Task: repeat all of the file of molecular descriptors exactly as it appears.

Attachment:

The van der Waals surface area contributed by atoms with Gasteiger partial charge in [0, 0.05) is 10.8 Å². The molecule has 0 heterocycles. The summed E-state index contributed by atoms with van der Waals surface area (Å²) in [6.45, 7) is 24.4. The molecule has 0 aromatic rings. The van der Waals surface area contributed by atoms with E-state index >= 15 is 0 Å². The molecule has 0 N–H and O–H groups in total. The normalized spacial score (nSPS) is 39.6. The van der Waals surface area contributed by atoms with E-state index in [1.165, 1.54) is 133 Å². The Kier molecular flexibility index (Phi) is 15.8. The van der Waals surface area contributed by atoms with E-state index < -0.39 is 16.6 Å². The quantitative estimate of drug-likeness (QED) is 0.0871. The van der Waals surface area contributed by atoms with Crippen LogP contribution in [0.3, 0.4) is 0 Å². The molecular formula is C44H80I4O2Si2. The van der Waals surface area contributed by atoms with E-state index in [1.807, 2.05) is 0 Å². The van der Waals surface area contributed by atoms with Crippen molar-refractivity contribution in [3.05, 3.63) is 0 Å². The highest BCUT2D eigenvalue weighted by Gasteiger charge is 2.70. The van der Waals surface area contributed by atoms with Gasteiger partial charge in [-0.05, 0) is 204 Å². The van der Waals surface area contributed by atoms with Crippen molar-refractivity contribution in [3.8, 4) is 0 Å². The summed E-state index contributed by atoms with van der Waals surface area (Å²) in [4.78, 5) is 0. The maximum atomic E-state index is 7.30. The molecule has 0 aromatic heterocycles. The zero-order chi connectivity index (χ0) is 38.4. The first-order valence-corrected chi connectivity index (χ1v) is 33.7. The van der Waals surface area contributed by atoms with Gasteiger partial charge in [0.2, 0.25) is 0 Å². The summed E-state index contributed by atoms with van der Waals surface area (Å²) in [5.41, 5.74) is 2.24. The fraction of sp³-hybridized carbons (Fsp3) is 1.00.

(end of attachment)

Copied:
The van der Waals surface area contributed by atoms with Gasteiger partial charge in [0, 0.05) is 10.8 Å². The molecule has 0 heterocycles. The summed E-state index contributed by atoms with van der Waals surface area (Å²) in [6.45, 7) is 24.4. The molecule has 0 aromatic rings. The van der Waals surface area contributed by atoms with E-state index >= 15 is 0 Å². The molecule has 0 N–H and O–H groups in total. The normalized spacial score (nSPS) is 39.6. The van der Waals surface area contributed by atoms with E-state index in [1.165, 1.54) is 133 Å². The Kier molecular flexibility index (Phi) is 15.8. The van der Waals surface area contributed by atoms with E-state index < -0.39 is 16.6 Å². The quantitative estimate of drug-likeness (QED) is 0.0871. The van der Waals surface area contributed by atoms with Crippen LogP contribution in [0.3, 0.4) is 0 Å². The molecular formula is C44H80I4O2Si2. The van der Waals surface area contributed by atoms with E-state index in [1.807, 2.05) is 0 Å². The van der Waals surface area contributed by atoms with Crippen molar-refractivity contribution in [3.05, 3.63) is 0 Å². The highest BCUT2D eigenvalue weighted by Gasteiger charge is 2.70. The van der Waals surface area contributed by atoms with Gasteiger partial charge in [-0.05, 0) is 204 Å². The van der Waals surface area contributed by atoms with Crippen molar-refractivity contribution in [3.8, 4) is 0 Å². The summed E-state index contributed by atoms with van der Waals surface area (Å²) in [4.78, 5) is 0. The maximum atomic E-state index is 7.30. The molecule has 0 aromatic heterocycles. The zero-order chi connectivity index (χ0) is 38.4. The first-order valence-corrected chi connectivity index (χ1v) is 33.7. The van der Waals surface area contributed by atoms with Gasteiger partial charge in [0.2, 0.25) is 0 Å². The summed E-state index contributed by atoms with van der Waals surface area (Å²) in [5.41, 5.74) is 2.24. The fraction of sp³-hybridized carbons (Fsp3) is 1.00.